In a recent bankruptcy decision by the Ninth Circuit Bankruptcy Panel (“BAP”), the BAP had the occasion to explore some of the intricacies of how the Bankruptcy Code interacts with the cannabis industry. Burton v. Maney, 610 B.R. 633 (B.A.P. 9th Cir. 2020) (“In re Burton”). While, generally, a putative debtor cannot enjoy the protections afforded by the Bankruptcy Code if it grows, cultivates or sells marijuana, recent court decisions have started to define how far the boundaries can be stretched. One Court recently summarized the dilemma as follows:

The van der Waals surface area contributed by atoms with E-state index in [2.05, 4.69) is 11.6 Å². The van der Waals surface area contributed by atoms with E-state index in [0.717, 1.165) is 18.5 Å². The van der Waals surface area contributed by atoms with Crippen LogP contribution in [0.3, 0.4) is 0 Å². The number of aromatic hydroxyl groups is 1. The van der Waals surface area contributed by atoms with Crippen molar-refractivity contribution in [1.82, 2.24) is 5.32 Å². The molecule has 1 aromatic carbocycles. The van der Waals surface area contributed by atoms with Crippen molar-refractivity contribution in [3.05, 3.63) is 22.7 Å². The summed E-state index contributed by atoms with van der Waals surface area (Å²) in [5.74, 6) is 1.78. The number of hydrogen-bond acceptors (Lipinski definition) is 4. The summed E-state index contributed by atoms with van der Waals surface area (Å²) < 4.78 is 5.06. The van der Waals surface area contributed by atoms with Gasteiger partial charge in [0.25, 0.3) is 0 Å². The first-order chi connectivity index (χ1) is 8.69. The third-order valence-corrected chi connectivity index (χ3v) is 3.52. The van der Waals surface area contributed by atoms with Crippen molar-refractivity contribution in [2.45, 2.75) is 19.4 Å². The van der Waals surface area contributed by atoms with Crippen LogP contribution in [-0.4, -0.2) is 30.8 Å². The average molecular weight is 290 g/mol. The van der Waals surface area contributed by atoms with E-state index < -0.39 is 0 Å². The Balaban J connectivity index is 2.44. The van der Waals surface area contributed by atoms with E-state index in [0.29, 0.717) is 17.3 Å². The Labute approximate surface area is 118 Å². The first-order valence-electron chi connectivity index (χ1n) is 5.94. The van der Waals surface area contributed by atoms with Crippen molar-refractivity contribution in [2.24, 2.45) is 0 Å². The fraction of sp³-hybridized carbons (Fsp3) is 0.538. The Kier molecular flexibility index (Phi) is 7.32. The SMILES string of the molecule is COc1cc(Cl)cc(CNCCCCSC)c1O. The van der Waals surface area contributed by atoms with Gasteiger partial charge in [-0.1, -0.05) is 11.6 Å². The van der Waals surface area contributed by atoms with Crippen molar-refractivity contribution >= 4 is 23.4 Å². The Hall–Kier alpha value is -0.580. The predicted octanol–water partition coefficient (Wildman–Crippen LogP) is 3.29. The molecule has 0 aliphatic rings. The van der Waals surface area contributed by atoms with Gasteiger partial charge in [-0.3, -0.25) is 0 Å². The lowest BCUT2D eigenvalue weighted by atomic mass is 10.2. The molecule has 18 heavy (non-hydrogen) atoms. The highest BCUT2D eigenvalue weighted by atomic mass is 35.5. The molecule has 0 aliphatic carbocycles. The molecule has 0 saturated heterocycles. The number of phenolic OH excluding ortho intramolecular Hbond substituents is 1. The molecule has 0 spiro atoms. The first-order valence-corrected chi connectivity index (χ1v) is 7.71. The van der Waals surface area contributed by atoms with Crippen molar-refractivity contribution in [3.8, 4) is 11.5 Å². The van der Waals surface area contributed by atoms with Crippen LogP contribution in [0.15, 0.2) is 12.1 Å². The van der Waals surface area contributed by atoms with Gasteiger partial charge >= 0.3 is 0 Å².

If the uncertainty of outcomes in marijuana-related bankruptcy cases were an opera, Congress, not the judiciary, would be the fat lady. Whether, and under what circumstances, a federal bankruptcy case may proceed despite connections to the locally “legal” marijuana industry remains on the cutting-edge of federal bankruptcy law. Despite the extensive development of case law, significant gray areas remain. Unfortunately, the courts find themselves in a game of whack-a-mole; each time a case is published, another will arise with a novel issue dressed in a new shade of gray. This is precisely one such case. In re: Sandra Mulul, 614 B.R. 699, 701 (Bankr. D. Colo. 2020) (“In re Mulul”).